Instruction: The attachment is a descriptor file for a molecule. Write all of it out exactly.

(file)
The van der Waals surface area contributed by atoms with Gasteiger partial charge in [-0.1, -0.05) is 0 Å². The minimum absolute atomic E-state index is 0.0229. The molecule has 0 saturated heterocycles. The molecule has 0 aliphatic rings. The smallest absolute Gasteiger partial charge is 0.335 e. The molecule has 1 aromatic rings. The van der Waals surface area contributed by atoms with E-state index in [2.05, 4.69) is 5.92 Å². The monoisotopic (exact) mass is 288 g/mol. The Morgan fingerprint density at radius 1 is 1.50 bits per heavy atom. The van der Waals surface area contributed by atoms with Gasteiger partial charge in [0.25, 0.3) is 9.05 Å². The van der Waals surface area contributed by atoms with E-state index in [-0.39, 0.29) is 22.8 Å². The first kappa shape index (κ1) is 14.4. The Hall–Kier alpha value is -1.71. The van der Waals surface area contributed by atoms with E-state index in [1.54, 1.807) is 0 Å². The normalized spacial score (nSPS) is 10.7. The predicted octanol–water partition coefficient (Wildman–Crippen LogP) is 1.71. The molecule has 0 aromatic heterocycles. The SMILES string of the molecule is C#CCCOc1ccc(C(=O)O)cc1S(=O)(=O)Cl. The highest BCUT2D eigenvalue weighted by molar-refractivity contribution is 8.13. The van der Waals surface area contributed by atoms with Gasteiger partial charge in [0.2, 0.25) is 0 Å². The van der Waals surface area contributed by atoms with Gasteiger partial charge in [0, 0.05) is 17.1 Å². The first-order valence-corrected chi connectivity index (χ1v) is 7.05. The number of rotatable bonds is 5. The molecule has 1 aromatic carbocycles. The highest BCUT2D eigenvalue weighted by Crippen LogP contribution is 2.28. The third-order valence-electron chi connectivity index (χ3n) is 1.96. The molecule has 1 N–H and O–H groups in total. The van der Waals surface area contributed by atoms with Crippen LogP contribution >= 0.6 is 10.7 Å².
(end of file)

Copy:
The van der Waals surface area contributed by atoms with Gasteiger partial charge in [-0.1, -0.05) is 0 Å². The minimum absolute atomic E-state index is 0.0229. The molecule has 0 saturated heterocycles. The molecule has 0 aliphatic rings. The smallest absolute Gasteiger partial charge is 0.335 e. The molecule has 1 aromatic rings. The van der Waals surface area contributed by atoms with E-state index in [2.05, 4.69) is 5.92 Å². The monoisotopic (exact) mass is 288 g/mol. The Morgan fingerprint density at radius 1 is 1.50 bits per heavy atom. The van der Waals surface area contributed by atoms with Gasteiger partial charge in [0.25, 0.3) is 9.05 Å². The van der Waals surface area contributed by atoms with E-state index in [-0.39, 0.29) is 22.8 Å². The first kappa shape index (κ1) is 14.4. The Hall–Kier alpha value is -1.71. The van der Waals surface area contributed by atoms with E-state index in [1.54, 1.807) is 0 Å². The normalized spacial score (nSPS) is 10.7. The predicted octanol–water partition coefficient (Wildman–Crippen LogP) is 1.71. The molecule has 0 aromatic heterocycles. The SMILES string of the molecule is C#CCCOc1ccc(C(=O)O)cc1S(=O)(=O)Cl. The highest BCUT2D eigenvalue weighted by molar-refractivity contribution is 8.13. The van der Waals surface area contributed by atoms with Gasteiger partial charge in [0.2, 0.25) is 0 Å². The van der Waals surface area contributed by atoms with Gasteiger partial charge in [0, 0.05) is 17.1 Å². The first-order valence-corrected chi connectivity index (χ1v) is 7.05. The number of rotatable bonds is 5. The molecule has 1 aromatic carbocycles. The highest BCUT2D eigenvalue weighted by Crippen LogP contribution is 2.28. The third-order valence-electron chi connectivity index (χ3n) is 1.96. The molecule has 1 N–H and O–H groups in total. The van der Waals surface area contributed by atoms with Crippen LogP contribution >= 0.6 is 10.7 Å².